At Kelley Uustal every malpractice case we file is reviewed by a medical expert.  We work with some of the finest medical minds in the world, and deal with physician experts from institutions such as Harvard, Yale, Johns Hopkins, Duke, Stanford, and UCLA.  Every case gets the finest medical expert review as well as the finest legal service. 

           

            Caps on Certain Damages

            For centuries the only cap on damages has been the wisdom of the jury.  Recently, however, insurance and physician groups have pushed through legislation that would seek to have the government essentially climb into the jury box and tell the citizens of Florida what they can and cannot do.  The government decides the value of a claim without hearing any evidence, and the jurors who have sat through the whole trial are limited in their decision!

            In Florida, a law was passed regarding non-economic damages (elements such as pain and suffering) purporting to provide caps using a complex system that results in a limit of somewhere between $500,000 and $1,500,000.  The constitutionality of this provision is still not decided.  The result of such a provision strikes hardest at the poor and the elderly – folks who may have a horrible injury but cannot show great economic damages because they don’t have a high lost wage claim.

            The system is very complex and must be attacked in specific ways.  It is important to find and hire a lawyer that understands the system and is prepared to fight it.

 

            NICA

            NICA is an acronym that stands for Neurological Injury Compensation Act.  It is another attempt to chip away at an injured individual’s right to hold the person that hurt them responsible for his or her actions.  It is a no-fault system that provides that if certain situations regarding notice and type of injury are met, an injured child may be deprived of his or her right to sue, and instead be given a nominal amount of money by the state.  The lawyers for the insurance companies and medical profession know this, and they try to thrust NICA on these children that bring claims.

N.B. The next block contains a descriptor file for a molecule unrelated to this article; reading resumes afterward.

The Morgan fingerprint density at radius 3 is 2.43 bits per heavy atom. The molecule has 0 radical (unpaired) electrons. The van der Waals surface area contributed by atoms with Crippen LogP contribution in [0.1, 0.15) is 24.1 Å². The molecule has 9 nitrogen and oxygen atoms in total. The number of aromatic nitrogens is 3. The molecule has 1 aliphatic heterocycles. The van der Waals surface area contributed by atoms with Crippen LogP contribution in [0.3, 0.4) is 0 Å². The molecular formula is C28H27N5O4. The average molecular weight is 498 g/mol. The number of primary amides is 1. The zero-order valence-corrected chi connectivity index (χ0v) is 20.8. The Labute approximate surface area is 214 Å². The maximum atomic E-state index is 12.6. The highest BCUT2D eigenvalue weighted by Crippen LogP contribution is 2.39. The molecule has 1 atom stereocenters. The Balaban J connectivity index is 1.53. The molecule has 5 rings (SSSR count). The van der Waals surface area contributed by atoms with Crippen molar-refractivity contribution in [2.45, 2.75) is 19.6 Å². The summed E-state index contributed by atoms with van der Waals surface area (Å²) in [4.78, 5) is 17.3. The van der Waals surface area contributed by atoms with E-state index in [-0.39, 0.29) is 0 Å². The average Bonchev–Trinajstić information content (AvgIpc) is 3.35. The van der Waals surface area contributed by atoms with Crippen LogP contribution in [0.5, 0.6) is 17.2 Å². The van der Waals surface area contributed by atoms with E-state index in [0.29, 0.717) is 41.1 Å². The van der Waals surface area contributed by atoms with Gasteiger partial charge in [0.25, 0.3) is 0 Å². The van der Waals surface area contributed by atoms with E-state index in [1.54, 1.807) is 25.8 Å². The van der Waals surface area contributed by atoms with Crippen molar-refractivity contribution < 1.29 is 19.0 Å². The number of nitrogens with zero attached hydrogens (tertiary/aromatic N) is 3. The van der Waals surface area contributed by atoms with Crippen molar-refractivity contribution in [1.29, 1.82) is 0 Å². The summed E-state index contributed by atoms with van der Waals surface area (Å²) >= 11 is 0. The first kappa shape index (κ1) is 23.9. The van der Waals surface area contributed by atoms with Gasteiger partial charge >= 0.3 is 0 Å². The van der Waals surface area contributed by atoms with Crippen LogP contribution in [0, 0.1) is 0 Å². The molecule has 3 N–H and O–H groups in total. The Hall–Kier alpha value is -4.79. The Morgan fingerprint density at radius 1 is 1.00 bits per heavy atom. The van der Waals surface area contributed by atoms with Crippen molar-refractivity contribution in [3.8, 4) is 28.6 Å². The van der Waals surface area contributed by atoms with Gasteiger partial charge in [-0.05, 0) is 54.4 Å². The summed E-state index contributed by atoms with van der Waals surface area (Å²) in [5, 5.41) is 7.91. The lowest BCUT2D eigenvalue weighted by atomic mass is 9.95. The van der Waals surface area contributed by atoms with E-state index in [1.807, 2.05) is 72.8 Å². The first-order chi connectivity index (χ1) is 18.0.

In most instances the system is unfair and creates an unjust result.  But, there are ways an experienced medical malpractice lawyer can fight the application of NICA.  There are over a dozen specific requirements that must be met for NICA to apply, and if any one of them is lacking the case cannot be a NICA claim.  It is important to find a lawyer that knows the system and can protect your rights.

 

            ERISA/HMO Law

            ERISA is a federal law that was originally designed to protect people from big insurance companies.  However, a very small section of this huge act provides that an individual has the right to file a grievance against their HMO.  Another small provision of the law says that ERISA preempts (is chosen over) state law.  Some courts have put these two together and concluded that ERISA’s right to file a grievance against an HMO preempts state medical malpractice law.

            Florida has specific HMO provisions that can have the effect of protecting HMO’s from some types of lawsuits.  In 2003 insurance companies proposed, and the legislature passed, specific provisions that limit the types of HMO claims that may be pursued. 

            HMO’s do not have absolute immunity in Florida.  If you think you have been injured by an HMO’s negligence contact an experience medical malpractice attorney to advise you of your rights.

            Amendment 3

            In 2002, the Florida Medical Association backed a constitutional amendment purporting to limit the amount of money a lawyer can charge in a medical malpractice case (the Amendment only limits the injured patient’s lawyer – doctors’ and insurance companies’ lawyers are free to charge whatever they want).  The Amendment sought to limit a lawyer’s fees to a level that would make it impossible to undertake medical malpractice cases, and would make it impossible for malpractice victims to seek accountability from negligent or incompetent doctors.

            While the Amendment passed, the Florida Supreme Court approved waiver procedures that would allow injured victims to hire the attorney of their choice.  Still, it shows the efforts of big insurance and medical interests to throw yet another impediment in front of our citizens in seeking justice, and another attempt avoid accountability for negligent and reckless conduct.